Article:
Wisdom of the Saints about charity (part 3)

“Let [the Christian] examine his charity, to be able to say: I am born of God. If he lacks it, he is a deserter running away, even if he bears the seal of a Christian.” St. Augustine of Hippo (4th-5th centuries, Doctor of the Church)

“Love, by its nature, is a resemblance to God, insofar as this is humanly possible. In its activity it is inebriation of the soul. Its distinctive character is to be a fountain of faith, an abyss of patience, a sea of humility.” St. John Climacus (6th-7th centuries)

“Prayers, almsgiving, fasting, and pilgrimages accomplished without charity are insufficient to efface the sins of those who practice these devotions.” St Thomas Aquinas (13th century, Doctor of the Church)

“He will pardon you many crimes for the one offense you forgive your neighbor; He will be long-suffering with you in return for a little patience shown towards others; He will reward you with abundant riches for the small alms you bestow. Strive earnestly, therefore, to keep the law of charity, for in that is your life.” St. John of Avila (16th century, Doctor of the Church)

“Virtues have a place in the soul, to regulate its movements. Charity, as first among the virtues, governs and moderates everything else. It does so because God, Who made man to wear His own image and likeness, means men – after His own example – to find in love the motive and mainspring of all they do.” St. Francis de Sales (16th-17th centuries, Doctor of the Church)

“Asceticism and mortification are not the ends of a Christian life; they are only the means. The end is charity.” Ven. Fulton Sheen (19th-20th centuries)

“Do you feel as if goodness and absolute truth have been deposited with you, and therefore that you have been invested with a personal title or right to uproot evil at all costs? You will never solve anything like that, but only through Love and with love, remembering that Love has forgiven you and still forgives you so much.” St. Josemaria Escriva (20th century)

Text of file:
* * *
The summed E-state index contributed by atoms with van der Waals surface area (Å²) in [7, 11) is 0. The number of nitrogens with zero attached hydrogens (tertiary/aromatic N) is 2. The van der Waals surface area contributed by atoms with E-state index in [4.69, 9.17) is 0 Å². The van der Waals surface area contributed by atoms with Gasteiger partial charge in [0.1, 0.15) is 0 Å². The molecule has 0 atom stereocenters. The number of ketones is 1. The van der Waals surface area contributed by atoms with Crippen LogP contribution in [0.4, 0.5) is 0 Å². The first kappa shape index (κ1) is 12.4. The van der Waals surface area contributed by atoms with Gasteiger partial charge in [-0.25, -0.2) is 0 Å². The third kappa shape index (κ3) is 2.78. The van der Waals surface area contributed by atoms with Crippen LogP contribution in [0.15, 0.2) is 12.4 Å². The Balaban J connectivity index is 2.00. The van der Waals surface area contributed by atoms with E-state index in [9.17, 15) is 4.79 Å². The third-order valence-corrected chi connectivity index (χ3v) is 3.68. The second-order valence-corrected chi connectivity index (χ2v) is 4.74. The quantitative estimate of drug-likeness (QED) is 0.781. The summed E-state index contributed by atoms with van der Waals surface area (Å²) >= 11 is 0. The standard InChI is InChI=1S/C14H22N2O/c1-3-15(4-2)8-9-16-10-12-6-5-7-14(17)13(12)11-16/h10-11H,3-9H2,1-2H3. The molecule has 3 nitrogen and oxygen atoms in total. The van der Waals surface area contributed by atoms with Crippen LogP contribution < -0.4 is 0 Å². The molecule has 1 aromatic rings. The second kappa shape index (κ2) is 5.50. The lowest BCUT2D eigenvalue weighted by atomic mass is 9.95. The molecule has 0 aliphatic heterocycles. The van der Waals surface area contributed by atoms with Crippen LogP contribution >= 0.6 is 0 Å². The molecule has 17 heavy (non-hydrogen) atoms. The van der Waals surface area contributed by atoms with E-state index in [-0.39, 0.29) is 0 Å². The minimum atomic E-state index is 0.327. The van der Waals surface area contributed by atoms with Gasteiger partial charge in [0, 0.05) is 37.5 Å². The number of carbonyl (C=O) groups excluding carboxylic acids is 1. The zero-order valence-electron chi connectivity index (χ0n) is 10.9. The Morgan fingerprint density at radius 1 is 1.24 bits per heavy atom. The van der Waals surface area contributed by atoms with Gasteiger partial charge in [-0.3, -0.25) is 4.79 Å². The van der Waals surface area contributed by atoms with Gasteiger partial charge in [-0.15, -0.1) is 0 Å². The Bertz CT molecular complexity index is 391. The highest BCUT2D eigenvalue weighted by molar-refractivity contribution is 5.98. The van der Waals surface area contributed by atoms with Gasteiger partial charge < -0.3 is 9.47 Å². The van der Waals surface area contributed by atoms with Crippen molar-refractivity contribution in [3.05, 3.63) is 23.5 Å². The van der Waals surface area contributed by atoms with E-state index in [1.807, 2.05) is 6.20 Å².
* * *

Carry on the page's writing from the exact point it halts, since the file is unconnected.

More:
“With faith we orient ourselves toward God, with hope we invoke Him, with charity we possess Him, that is we unite ourselves to Him. That is why charity is called the queen of theological virtues. It is because, as Saint Paul says, while faith will have no more reason to exist in heaven because we will see God face to face, and so hope will cease because we will possess God, the supreme good we hope for, charity will remain and will be the only flower that adorns the soul…So, dear Aspirants, go on to conquer the queen of virtues – it will be a labor within us and around us – no one should fall asleep.” St. Gianna Molla (20th century)

“The words of Jesus, ‘love one another as I have loved you’, must be not only a light for us but a flame that consumes the self in us. Love, in order to survive, must be nourished by sacrifices, especially the sacrifice of self.” St. Teresa of Calcutta (20th century)

“Humanity is truly ‘in the image of God’ when people give of themselves continuously in imitation of the Persons of the Trinity, Who are totally self-giving, totally related to each other, and totally absolute in Their love.” Ven. Francis Xavier Nyugen Van Thuan (20th-21st centuries)

“Faced with problems and disappointments, many people will try to escape from their responsibility: escape in selfishness, escape in sexual pleasure, escape in drugs, escape in violence, escape in indifference and cynical attitudes. But today, I propose to you the option of love, which is the opposite of escape.” Pope St. John Paul II (20th-21st centuries)